Ibuprofen is a nonsteroidal anti-inflammatory drug that's toxic to cats. Humans frequently take ibuprofen to minimize fever, pain and inflammation linked to cramps, slight fevers, headache and arthritis. It's sold over-the-counter as Advil, Midol and Motrin. Ibuprofen is also poisonous to dogs.
The Dangers of Ibuprofen to Cats
Ibuprofen impedes blood flow traveling to your cat's kidneys, disrupting the manufacturing of compounds that defend his stomach's inner lining. This can bring on kidney damage and kidney failure. It also can bring on extreme stomach irritation, sometimes triggering stomach ulcers. Although ibuprofen is toxic to cats, it's typically safe for humans.
Even small amounts of ibuprofen are dangerous to cats. Just one ibuprofen tablet (200 milligrams) can lead to poisoning in a cat. Felines are often believed to be twice as vulnerable to ibuprofen toxicity as dogs.
Cats have poor tolerance to NSAIDs overall. Because of that, NSAIDs made for extended feline use don't exist. These drugs in general are very cautiously administered to cats by veterinarians.
Symptoms of Ibuprofen Poisoning
If your cat consumes ibuprofen, you might observe signs of the drug's toxicity such as frequent urination, heightened thirst, lack of coordination, neurological issues such as seizures, reduced urine output, weight loss, gum paleness, reduced appetite, loss of energy, nausea, feebleness, dehydration, stomachache, bloody vomit, bloody stools, dark stool matter, stomach perforations, bad breath, diarrhea and throwing up. Cats who experience ibuprofen toxicity sometimes fall into comas or die. If you caught your pet consuming ibuprofen or notice any of these symptoms, take him to the veterinarian immediately. Since ibuprofen toxicity can bring on acute kidney failure in cats, prompt treatment is vital. Ignored cases of ibuprofen poisoning in cats can often be fatal. After cats ingest ibuprofen, the drug is quickly taken in via the intestines and stomach. Signs of poisoning can show up in the span of an hour or up to several days later, depending on the amount consumed.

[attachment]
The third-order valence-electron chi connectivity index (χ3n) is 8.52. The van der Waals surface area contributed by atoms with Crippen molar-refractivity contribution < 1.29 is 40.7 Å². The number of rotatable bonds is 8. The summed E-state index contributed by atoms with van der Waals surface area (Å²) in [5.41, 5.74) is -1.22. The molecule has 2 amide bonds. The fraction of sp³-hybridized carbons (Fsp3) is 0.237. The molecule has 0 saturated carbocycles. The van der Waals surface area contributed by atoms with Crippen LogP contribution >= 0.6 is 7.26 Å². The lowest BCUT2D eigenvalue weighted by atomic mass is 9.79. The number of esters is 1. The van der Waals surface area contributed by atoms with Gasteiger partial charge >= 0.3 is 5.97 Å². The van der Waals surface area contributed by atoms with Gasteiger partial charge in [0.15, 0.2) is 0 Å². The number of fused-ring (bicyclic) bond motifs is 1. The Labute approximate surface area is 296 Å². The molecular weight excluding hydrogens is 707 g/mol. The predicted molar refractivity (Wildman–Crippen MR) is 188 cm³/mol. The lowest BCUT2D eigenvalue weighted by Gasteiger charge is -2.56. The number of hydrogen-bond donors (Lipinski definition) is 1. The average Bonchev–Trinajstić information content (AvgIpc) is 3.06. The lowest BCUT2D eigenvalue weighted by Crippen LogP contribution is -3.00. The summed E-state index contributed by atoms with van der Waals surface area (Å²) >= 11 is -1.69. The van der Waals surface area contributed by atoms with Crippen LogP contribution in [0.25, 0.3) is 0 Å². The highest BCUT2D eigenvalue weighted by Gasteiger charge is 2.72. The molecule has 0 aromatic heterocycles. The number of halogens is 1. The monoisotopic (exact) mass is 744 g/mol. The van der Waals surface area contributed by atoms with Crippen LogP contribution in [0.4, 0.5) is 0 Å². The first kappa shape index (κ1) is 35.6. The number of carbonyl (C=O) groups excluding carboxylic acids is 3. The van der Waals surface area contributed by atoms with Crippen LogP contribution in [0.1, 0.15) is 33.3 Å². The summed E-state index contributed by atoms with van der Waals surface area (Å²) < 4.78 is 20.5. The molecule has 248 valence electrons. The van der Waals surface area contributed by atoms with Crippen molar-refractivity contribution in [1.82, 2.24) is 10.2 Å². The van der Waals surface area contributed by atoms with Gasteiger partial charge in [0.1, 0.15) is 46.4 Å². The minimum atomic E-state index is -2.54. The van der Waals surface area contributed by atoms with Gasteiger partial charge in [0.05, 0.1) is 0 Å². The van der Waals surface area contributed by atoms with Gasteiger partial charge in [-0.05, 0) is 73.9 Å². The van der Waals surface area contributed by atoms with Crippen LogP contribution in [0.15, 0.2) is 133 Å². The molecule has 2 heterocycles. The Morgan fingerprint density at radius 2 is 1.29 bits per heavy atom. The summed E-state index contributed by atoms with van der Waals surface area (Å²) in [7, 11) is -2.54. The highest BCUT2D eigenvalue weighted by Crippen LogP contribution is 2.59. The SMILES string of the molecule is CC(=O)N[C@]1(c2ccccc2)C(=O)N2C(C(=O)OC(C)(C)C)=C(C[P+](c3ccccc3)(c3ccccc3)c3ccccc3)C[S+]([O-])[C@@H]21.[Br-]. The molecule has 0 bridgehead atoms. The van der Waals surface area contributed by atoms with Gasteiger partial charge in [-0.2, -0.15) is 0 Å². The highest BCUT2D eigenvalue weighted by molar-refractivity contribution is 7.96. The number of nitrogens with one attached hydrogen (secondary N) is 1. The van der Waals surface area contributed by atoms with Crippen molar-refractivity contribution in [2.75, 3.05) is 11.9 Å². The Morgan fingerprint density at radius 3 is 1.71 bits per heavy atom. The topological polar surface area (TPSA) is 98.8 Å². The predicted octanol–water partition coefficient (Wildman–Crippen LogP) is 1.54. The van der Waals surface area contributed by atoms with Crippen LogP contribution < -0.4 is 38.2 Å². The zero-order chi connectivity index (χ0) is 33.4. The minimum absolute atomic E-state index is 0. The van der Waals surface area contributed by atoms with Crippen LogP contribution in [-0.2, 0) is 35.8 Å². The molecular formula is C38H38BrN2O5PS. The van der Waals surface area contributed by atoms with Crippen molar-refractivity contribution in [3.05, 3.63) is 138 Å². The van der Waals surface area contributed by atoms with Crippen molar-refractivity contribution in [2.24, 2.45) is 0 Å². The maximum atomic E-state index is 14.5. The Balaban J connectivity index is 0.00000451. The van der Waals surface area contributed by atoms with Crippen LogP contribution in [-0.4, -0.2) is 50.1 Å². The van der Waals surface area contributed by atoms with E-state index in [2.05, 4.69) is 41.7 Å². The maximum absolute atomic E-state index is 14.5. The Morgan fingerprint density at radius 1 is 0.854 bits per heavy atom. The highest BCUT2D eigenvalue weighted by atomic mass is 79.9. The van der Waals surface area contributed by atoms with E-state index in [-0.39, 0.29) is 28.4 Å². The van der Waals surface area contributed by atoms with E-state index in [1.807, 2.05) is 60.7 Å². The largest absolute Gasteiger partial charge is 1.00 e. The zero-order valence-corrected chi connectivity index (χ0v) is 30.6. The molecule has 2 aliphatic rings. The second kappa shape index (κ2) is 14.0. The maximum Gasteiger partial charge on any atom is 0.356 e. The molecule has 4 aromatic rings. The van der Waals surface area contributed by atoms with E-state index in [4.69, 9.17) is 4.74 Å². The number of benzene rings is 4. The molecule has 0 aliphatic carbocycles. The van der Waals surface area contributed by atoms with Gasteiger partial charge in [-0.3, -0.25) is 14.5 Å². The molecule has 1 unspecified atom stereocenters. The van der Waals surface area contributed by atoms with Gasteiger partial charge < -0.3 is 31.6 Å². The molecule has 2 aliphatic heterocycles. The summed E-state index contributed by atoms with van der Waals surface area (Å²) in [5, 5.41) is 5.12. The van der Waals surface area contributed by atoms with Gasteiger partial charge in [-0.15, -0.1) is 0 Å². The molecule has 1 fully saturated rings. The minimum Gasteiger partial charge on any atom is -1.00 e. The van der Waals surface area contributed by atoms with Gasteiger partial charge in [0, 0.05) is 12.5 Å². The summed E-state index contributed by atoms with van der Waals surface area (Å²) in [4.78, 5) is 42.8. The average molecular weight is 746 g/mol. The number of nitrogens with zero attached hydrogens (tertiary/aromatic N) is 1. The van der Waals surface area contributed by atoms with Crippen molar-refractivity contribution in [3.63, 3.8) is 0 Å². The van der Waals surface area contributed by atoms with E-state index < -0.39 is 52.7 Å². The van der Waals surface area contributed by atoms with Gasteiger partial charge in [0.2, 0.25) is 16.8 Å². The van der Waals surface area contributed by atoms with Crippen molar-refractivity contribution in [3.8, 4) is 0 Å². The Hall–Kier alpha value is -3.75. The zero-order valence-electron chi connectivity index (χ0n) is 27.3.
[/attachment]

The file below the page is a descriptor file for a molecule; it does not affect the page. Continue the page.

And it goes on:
If you use ibuprofen, store it in a spot your curious cat can't reach.
Veterinarians diagnose ibuprofen poisoning in cats through performing physical exams and blood tests. A blood test could reveal that a cat's anemia was caused by a bleeding ulcer.
Common forms of ibuprofen toxicity treatment in cats include intravenous fluid therapy, blood transfusions and activated charcoal. Vets sometimes prescribe medications such as famotidine, cimetidine and sucralfate for cats who develop stomach ulcers from poisoning. They often prescribe anti-convulsant drugs to cats who get seizures from ibuprofen toxicity. If your cat ingested ibuprofen within a span of two hours, your vet might treat him with activated charcoal. If your cat has serious anemia from a bleeding ulcer, a blood transfusion might be necessary.